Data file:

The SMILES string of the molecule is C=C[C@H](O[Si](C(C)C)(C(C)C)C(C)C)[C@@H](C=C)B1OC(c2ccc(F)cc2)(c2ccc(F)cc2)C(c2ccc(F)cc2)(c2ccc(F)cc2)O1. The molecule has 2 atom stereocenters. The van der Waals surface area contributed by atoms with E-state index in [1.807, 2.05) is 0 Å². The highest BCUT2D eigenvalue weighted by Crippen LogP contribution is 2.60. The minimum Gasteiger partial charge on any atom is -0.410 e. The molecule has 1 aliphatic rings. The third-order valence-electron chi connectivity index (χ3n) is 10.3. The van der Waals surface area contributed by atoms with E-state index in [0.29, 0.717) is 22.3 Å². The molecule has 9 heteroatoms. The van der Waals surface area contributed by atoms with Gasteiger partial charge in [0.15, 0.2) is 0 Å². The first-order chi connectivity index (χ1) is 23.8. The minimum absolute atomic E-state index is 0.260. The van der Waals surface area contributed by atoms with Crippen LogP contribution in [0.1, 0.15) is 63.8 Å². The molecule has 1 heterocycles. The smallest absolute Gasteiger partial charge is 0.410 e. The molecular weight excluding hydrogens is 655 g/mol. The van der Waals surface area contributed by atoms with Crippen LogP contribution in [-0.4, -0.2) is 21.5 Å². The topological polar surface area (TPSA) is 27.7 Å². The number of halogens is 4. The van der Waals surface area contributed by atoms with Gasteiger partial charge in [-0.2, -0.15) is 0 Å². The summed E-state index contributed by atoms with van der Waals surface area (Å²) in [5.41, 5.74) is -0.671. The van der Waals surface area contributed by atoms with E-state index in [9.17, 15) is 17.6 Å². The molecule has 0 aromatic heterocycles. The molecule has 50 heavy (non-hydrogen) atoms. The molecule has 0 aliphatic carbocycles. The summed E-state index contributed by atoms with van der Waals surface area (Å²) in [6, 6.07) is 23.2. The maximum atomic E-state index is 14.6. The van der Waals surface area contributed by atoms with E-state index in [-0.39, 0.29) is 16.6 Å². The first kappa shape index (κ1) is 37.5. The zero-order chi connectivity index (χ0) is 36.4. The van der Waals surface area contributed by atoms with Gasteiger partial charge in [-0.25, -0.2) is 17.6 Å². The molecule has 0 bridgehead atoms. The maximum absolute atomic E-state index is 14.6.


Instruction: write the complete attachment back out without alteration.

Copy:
The SMILES string of the molecule is C=C[C@H](O[Si](C(C)C)(C(C)C)C(C)C)[C@@H](C=C)B1OC(c2ccc(F)cc2)(c2ccc(F)cc2)C(c2ccc(F)cc2)(c2ccc(F)cc2)O1. The molecule has 2 atom stereocenters. The van der Waals surface area contributed by atoms with E-state index in [1.807, 2.05) is 0 Å². The highest BCUT2D eigenvalue weighted by Crippen LogP contribution is 2.60. The minimum Gasteiger partial charge on any atom is -0.410 e. The molecule has 1 aliphatic rings. The third-order valence-electron chi connectivity index (χ3n) is 10.3. The van der Waals surface area contributed by atoms with E-state index in [0.29, 0.717) is 22.3 Å². The molecule has 9 heteroatoms. The van der Waals surface area contributed by atoms with Gasteiger partial charge in [0.15, 0.2) is 0 Å². The first-order chi connectivity index (χ1) is 23.8. The minimum absolute atomic E-state index is 0.260. The van der Waals surface area contributed by atoms with Crippen LogP contribution in [0.1, 0.15) is 63.8 Å². The molecule has 1 heterocycles. The smallest absolute Gasteiger partial charge is 0.410 e. The molecular weight excluding hydrogens is 655 g/mol. The van der Waals surface area contributed by atoms with Crippen LogP contribution in [-0.4, -0.2) is 21.5 Å². The topological polar surface area (TPSA) is 27.7 Å². The number of halogens is 4. The van der Waals surface area contributed by atoms with Gasteiger partial charge in [-0.2, -0.15) is 0 Å². The summed E-state index contributed by atoms with van der Waals surface area (Å²) in [5.41, 5.74) is -0.671. The van der Waals surface area contributed by atoms with E-state index in [9.17, 15) is 17.6 Å². The molecule has 0 aromatic heterocycles. The molecule has 50 heavy (non-hydrogen) atoms. The molecule has 0 aliphatic carbocycles. The summed E-state index contributed by atoms with van der Waals surface area (Å²) in [6, 6.07) is 23.2. The maximum atomic E-state index is 14.6. The van der Waals surface area contributed by atoms with E-state index in [-0.39, 0.29) is 16.6 Å². The first kappa shape index (κ1) is 37.5. The zero-order chi connectivity index (χ0) is 36.4. The van der Waals surface area contributed by atoms with Gasteiger partial charge in [-0.25, -0.2) is 17.6 Å². The molecule has 0 bridgehead atoms. The maximum absolute atomic E-state index is 14.6.